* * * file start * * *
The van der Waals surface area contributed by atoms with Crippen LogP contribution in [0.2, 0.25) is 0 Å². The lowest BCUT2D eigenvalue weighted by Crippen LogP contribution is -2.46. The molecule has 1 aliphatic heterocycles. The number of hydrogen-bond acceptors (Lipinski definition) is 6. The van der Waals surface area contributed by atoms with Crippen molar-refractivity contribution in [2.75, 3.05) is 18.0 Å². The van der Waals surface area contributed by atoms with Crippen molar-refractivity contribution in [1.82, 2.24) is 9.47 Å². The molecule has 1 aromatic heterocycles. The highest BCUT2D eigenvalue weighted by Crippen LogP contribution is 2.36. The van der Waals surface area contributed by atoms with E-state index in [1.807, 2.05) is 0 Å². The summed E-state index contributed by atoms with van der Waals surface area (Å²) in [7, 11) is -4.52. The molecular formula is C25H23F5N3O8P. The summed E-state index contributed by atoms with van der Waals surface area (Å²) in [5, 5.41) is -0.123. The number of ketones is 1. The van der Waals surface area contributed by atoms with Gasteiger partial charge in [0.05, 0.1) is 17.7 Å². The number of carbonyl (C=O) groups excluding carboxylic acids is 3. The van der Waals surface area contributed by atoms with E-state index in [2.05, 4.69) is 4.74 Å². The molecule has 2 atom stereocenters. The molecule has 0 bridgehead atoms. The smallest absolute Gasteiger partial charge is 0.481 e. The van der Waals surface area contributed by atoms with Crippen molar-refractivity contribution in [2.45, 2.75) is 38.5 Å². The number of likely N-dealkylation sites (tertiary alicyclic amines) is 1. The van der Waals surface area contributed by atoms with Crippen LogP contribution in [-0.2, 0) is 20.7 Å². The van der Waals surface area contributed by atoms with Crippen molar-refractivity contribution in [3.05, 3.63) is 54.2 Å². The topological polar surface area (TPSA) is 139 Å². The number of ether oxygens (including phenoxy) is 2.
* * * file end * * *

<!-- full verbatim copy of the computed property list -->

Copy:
The van der Waals surface area contributed by atoms with Crippen LogP contribution in [0.2, 0.25) is 0 Å². The lowest BCUT2D eigenvalue weighted by Crippen LogP contribution is -2.46. The molecule has 1 aliphatic heterocycles. The number of hydrogen-bond acceptors (Lipinski definition) is 6. The van der Waals surface area contributed by atoms with Crippen molar-refractivity contribution in [2.75, 3.05) is 18.0 Å². The van der Waals surface area contributed by atoms with Crippen molar-refractivity contribution in [1.82, 2.24) is 9.47 Å². The molecule has 1 aromatic heterocycles. The highest BCUT2D eigenvalue weighted by Crippen LogP contribution is 2.36. The van der Waals surface area contributed by atoms with E-state index in [1.807, 2.05) is 0 Å². The summed E-state index contributed by atoms with van der Waals surface area (Å²) in [7, 11) is -4.52. The molecular formula is C25H23F5N3O8P. The summed E-state index contributed by atoms with van der Waals surface area (Å²) in [5, 5.41) is -0.123. The number of ketones is 1. The van der Waals surface area contributed by atoms with Gasteiger partial charge in [0.05, 0.1) is 17.7 Å². The number of carbonyl (C=O) groups excluding carboxylic acids is 3. The van der Waals surface area contributed by atoms with E-state index in [2.05, 4.69) is 4.74 Å². The molecule has 2 atom stereocenters. The molecule has 0 bridgehead atoms. The smallest absolute Gasteiger partial charge is 0.481 e. The van der Waals surface area contributed by atoms with Crippen molar-refractivity contribution in [2.45, 2.75) is 38.5 Å². The number of likely N-dealkylation sites (tertiary alicyclic amines) is 1. The van der Waals surface area contributed by atoms with Crippen LogP contribution in [-0.2, 0) is 20.7 Å². The van der Waals surface area contributed by atoms with Crippen molar-refractivity contribution in [3.05, 3.63) is 54.2 Å². The topological polar surface area (TPSA) is 139 Å². The number of ether oxygens (including phenoxy) is 2.